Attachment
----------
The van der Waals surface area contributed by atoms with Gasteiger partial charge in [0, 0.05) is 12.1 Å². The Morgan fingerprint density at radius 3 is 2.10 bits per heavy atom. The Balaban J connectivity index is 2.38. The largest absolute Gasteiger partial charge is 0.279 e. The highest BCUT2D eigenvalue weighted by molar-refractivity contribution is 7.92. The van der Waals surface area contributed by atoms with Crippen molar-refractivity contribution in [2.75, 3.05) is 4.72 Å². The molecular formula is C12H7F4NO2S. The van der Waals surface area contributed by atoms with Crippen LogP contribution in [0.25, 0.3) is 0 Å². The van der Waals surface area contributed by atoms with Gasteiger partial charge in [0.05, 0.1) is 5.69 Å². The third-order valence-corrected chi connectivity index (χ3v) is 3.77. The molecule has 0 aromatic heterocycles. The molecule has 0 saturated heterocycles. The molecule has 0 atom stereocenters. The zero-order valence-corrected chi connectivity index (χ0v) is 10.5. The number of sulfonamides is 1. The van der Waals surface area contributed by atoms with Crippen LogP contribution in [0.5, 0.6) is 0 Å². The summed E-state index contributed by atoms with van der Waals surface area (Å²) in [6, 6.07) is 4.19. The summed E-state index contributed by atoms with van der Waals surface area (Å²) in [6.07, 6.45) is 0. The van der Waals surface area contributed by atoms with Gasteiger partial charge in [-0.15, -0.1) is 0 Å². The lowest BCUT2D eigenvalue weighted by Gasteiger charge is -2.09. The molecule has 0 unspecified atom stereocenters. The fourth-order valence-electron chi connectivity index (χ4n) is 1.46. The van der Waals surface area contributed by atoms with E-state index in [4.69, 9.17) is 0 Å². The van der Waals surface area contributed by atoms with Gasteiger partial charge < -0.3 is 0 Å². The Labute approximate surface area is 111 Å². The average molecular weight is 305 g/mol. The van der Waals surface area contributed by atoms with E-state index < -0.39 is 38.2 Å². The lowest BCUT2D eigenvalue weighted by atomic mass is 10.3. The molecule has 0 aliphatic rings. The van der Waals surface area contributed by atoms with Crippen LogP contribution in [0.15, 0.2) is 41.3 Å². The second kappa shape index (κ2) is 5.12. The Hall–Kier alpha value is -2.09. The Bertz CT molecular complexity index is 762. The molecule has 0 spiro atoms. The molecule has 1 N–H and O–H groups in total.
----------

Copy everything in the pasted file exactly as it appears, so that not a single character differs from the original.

The van der Waals surface area contributed by atoms with Gasteiger partial charge in [0, 0.05) is 12.1 Å². The Morgan fingerprint density at radius 3 is 2.10 bits per heavy atom. The Balaban J connectivity index is 2.38. The largest absolute Gasteiger partial charge is 0.279 e. The highest BCUT2D eigenvalue weighted by molar-refractivity contribution is 7.92. The van der Waals surface area contributed by atoms with Crippen molar-refractivity contribution in [2.75, 3.05) is 4.72 Å². The molecular formula is C12H7F4NO2S. The van der Waals surface area contributed by atoms with Crippen LogP contribution in [0.25, 0.3) is 0 Å². The van der Waals surface area contributed by atoms with Gasteiger partial charge in [0.05, 0.1) is 5.69 Å². The third-order valence-corrected chi connectivity index (χ3v) is 3.77. The molecule has 0 aromatic heterocycles. The molecule has 0 saturated heterocycles. The molecule has 0 atom stereocenters. The zero-order valence-corrected chi connectivity index (χ0v) is 10.5. The number of sulfonamides is 1. The van der Waals surface area contributed by atoms with Crippen LogP contribution in [0.5, 0.6) is 0 Å². The summed E-state index contributed by atoms with van der Waals surface area (Å²) in [6, 6.07) is 4.19. The summed E-state index contributed by atoms with van der Waals surface area (Å²) in [6.07, 6.45) is 0. The van der Waals surface area contributed by atoms with Gasteiger partial charge in [-0.15, -0.1) is 0 Å². The lowest BCUT2D eigenvalue weighted by Gasteiger charge is -2.09. The molecule has 0 unspecified atom stereocenters. The fourth-order valence-electron chi connectivity index (χ4n) is 1.46. The van der Waals surface area contributed by atoms with E-state index in [4.69, 9.17) is 0 Å². The van der Waals surface area contributed by atoms with Gasteiger partial charge < -0.3 is 0 Å². The Labute approximate surface area is 111 Å². The average molecular weight is 305 g/mol. The van der Waals surface area contributed by atoms with E-state index < -0.39 is 38.2 Å². The lowest BCUT2D eigenvalue weighted by atomic mass is 10.3. The molecule has 0 aliphatic rings. The van der Waals surface area contributed by atoms with Crippen LogP contribution in [0.15, 0.2) is 41.3 Å². The second kappa shape index (κ2) is 5.12. The Hall–Kier alpha value is -2.09. The Bertz CT molecular complexity index is 762. The molecule has 0 spiro atoms. The molecule has 1 N–H and O–H groups in total.